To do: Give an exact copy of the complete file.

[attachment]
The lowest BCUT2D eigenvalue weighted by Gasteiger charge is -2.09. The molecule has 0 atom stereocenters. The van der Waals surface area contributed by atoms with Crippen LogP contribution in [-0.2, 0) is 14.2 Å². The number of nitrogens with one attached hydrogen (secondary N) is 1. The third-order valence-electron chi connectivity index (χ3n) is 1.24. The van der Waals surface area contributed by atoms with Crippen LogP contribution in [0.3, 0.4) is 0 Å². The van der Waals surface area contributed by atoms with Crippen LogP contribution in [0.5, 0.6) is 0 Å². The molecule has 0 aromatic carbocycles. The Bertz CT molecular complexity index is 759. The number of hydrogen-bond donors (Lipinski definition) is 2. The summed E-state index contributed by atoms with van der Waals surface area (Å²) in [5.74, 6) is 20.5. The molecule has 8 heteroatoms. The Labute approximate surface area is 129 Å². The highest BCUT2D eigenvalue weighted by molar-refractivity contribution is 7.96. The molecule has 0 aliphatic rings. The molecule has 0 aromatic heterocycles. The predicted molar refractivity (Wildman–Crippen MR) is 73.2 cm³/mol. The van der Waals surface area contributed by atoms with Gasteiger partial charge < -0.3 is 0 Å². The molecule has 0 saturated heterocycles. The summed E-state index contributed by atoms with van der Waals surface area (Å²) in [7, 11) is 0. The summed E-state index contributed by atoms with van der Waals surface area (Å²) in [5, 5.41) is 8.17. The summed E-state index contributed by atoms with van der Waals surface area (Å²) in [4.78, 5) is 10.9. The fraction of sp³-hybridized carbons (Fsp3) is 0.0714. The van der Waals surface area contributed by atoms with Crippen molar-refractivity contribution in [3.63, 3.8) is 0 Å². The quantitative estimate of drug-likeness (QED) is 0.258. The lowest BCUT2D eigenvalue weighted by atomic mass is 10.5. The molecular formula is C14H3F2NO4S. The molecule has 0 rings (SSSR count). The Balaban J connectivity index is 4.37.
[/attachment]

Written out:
The lowest BCUT2D eigenvalue weighted by Gasteiger charge is -2.09. The molecule has 0 atom stereocenters. The van der Waals surface area contributed by atoms with Crippen LogP contribution in [-0.2, 0) is 14.2 Å². The number of nitrogens with one attached hydrogen (secondary N) is 1. The third-order valence-electron chi connectivity index (χ3n) is 1.24. The van der Waals surface area contributed by atoms with Crippen LogP contribution in [0.3, 0.4) is 0 Å². The van der Waals surface area contributed by atoms with Crippen LogP contribution in [0.5, 0.6) is 0 Å². The molecule has 0 aromatic carbocycles. The Bertz CT molecular complexity index is 759. The number of hydrogen-bond donors (Lipinski definition) is 2. The summed E-state index contributed by atoms with van der Waals surface area (Å²) in [5.74, 6) is 20.5. The molecule has 8 heteroatoms. The Labute approximate surface area is 129 Å². The highest BCUT2D eigenvalue weighted by molar-refractivity contribution is 7.96. The molecule has 0 aliphatic rings. The molecule has 0 aromatic heterocycles. The predicted molar refractivity (Wildman–Crippen MR) is 73.2 cm³/mol. The van der Waals surface area contributed by atoms with Gasteiger partial charge < -0.3 is 0 Å². The molecule has 0 saturated heterocycles. The summed E-state index contributed by atoms with van der Waals surface area (Å²) in [7, 11) is 0. The summed E-state index contributed by atoms with van der Waals surface area (Å²) in [5, 5.41) is 8.17. The summed E-state index contributed by atoms with van der Waals surface area (Å²) in [4.78, 5) is 10.9. The fraction of sp³-hybridized carbons (Fsp3) is 0.0714. The van der Waals surface area contributed by atoms with Crippen molar-refractivity contribution in [3.63, 3.8) is 0 Å². The quantitative estimate of drug-likeness (QED) is 0.258. The lowest BCUT2D eigenvalue weighted by atomic mass is 10.5. The molecular formula is C14H3F2NO4S. The molecule has 0 rings (SSSR count). The Balaban J connectivity index is 4.37.